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What You Need to Know About the Terra-Cotta Warrior's Stolen Thumb

The theft of an artifact that was part of an ancient royal mausoleum is causing international uproar.

On December 21, Delaware resident Michael Rohana donned a green sweater and a Phillies hat to attend a pre-Christmas party at the Franklin Institute in Philadelphia, Pennsylvania.

Around 9:15 that evening, surveillance footage allegedly shows Rohana and some friends sneaking into a closed exhibition. The exhibit, on-loan from China since September 30, 2017, contains 10 of the famous terra-cotta warriors, along with coins, gold pieces, jade, and weapons from the excavation site. Shortly after entering the exhibit, Rohana's friends left, leaving the 24-year-old alone with the frozen warriors.

In the footage, Rohana views the exhibit using the glow from his smartphone flashlight. He appears to embrace one of the soldiers—called Cavalryman—and take a selfie with it. Then, Rohana puts his hand into the left hand of the figure. He allegedly breaks something off and stashes the terra-cotta memento in his pocket. Thumb in tow, he leaves the scene.

Museum staff didn't realize the statue was missing an appendage until January 8, and they traced the alleged vandalism back to Rohana five days later. Authorities quickly showed up at his house, where he lives with his parents, and Rohana reportedly admitted that he had kept the disembodied thumb in a desk drawer in his bedroom.

Thumb Theft

The Shaanxi Cultural Heritage Promotion Center, who loaned the statues out to the Franklin Institute, "strongly condemned" the museum for being "careless." The center also said it was going to send two experts to assess the damage and repair the statue with the recovered thumb. There would be a claim for compensation, it added.

Since the statues were discovered more than 40 years ago, the center has organized more than 260 overseas exhibits. But this is the first time a situation of this gravity has come to light.

"We call on the American side to severely punish the person who committed this destruction and theft of mankind's cultural heritage," an official told the Communist Party-affiliated Beijing Youth Daily.

The Franklin Institute said in a statement that its external security contractor did not follow standard closing protocol the night of the party, and the museum has reviewed its security measures and procedures to prevent future situations like this.

A Terra-Cotta Past

The Cavalryman statue is roughly 2,000 years old and was originally worth an estimated $4.5 million. It is part of a larger find of Emperor Qin's Tomb, a terra-cotta tribute to China's first emperor. Today, the UNESCO site is often referred to as one of China's most important archaeological finds. (See: "21 Photos of China's Best UNESCO World Heritage Sites")

Chinese laborers came across strange terra-cotta fragments in 1974 when they were digging a well for an orchard outside the city of Xi'an. They then notified authorities, who returned to the site with government archaeologists. Over more than 40 years of excavation, they turned up part of a mausoleum for the country's first emperor—Qin Shi Huang Di, or First Emperor of Qin. (Watch: "China's Terra-Cotta Warriors")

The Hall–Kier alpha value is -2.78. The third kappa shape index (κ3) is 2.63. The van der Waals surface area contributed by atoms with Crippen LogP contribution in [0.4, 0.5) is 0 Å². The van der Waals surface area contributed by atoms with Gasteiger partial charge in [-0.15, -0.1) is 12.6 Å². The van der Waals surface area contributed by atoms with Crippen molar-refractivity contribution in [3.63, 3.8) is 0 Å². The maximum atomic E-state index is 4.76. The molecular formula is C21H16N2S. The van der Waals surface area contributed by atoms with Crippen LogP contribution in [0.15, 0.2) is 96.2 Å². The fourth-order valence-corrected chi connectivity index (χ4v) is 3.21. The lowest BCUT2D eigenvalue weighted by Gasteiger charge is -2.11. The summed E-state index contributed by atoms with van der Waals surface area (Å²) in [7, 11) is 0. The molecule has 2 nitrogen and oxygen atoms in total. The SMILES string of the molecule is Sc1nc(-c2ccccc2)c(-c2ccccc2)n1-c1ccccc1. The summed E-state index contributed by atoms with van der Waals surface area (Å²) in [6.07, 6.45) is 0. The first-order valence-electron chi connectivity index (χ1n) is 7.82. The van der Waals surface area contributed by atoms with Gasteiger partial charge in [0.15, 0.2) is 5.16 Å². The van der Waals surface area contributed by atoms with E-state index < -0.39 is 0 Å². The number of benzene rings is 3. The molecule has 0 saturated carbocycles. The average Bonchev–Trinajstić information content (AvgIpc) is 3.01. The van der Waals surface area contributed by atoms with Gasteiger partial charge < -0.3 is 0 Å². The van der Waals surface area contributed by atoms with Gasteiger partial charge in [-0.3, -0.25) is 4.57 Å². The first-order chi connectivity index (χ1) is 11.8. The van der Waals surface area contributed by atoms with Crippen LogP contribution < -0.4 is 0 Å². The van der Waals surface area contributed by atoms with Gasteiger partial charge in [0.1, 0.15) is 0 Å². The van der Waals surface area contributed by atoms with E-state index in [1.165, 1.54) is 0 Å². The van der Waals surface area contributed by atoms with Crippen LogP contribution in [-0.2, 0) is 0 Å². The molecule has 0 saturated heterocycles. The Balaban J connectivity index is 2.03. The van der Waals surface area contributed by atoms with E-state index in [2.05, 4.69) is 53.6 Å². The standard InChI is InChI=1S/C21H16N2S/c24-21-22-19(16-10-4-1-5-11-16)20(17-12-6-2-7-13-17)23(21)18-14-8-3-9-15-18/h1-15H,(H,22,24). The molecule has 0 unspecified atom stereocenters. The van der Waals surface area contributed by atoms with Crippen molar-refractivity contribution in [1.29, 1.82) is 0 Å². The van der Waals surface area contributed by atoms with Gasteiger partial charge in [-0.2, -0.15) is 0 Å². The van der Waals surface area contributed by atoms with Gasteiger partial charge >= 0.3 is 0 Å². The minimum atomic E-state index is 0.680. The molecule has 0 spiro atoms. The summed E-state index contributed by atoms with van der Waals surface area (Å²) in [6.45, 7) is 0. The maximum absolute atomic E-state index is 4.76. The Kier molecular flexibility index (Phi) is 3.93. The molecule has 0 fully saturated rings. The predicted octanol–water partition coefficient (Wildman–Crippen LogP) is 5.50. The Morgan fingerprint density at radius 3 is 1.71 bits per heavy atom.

China's Terra-Cotta Warriors

The explore team visits the tomb of the Terra-Cotta Warriors and Horses, where there is a ceramic army of as many as 8,000 life-sized, intricately carved statues modeled after Emperor Qin's army.

Taking the throne shortly after his 13th birthday, Qin ruled from 246 to 210 B.C. He is credited with unifying the country's warring kingdoms, ended feudalism, and built the first edition of the Great Wall of China. (Related: see the Great Wall from above and watch workers risk their lives to fix it.)

Qin ordered for the mausoleum to be built shortly after he rose to power, and more than 700,000 laborers were put on the project. Construction lasted until 209 B.C., the year after Qin's death.

There are four pits in the complex, and three of them are filled with 8,000 terra-cotta soldiers, though more may have existed some point. Each soldier, positioned according to rank, wears a different facial expression on its pink-pained face. Remnants of 2,000-year-old paint also show the warriors once had black hair and brown or black eyes, and were painted with shades of red, green, purple, and yellow to resemble brightly colored clothing.

Weapons and wooden chariots drawn by life-size clay horses are also among the three pits of ruins. (Related: "Ears of Ancient Chinese Terra-Cotta Warriors Offer Clues to Their Creation")

Qin's tomb is still unexcavated, but Chinese archaeologists are using remote sensing, ground-penetrating radar, and core sampling to probe the mound. They've found that the tomb complex is 38 square miles in total.

Many others are buried at the site, including craftsmen, laborers, and criminals who died during construction. The skeletons of what are believed to be Qin's many sons and executed concubines are remains in the mass grave.

Pit 1 was last excavated in 1985, but abruptly stopped after a worker stole a terra-cotta warrior's head. The perpetrator was subsequently executed.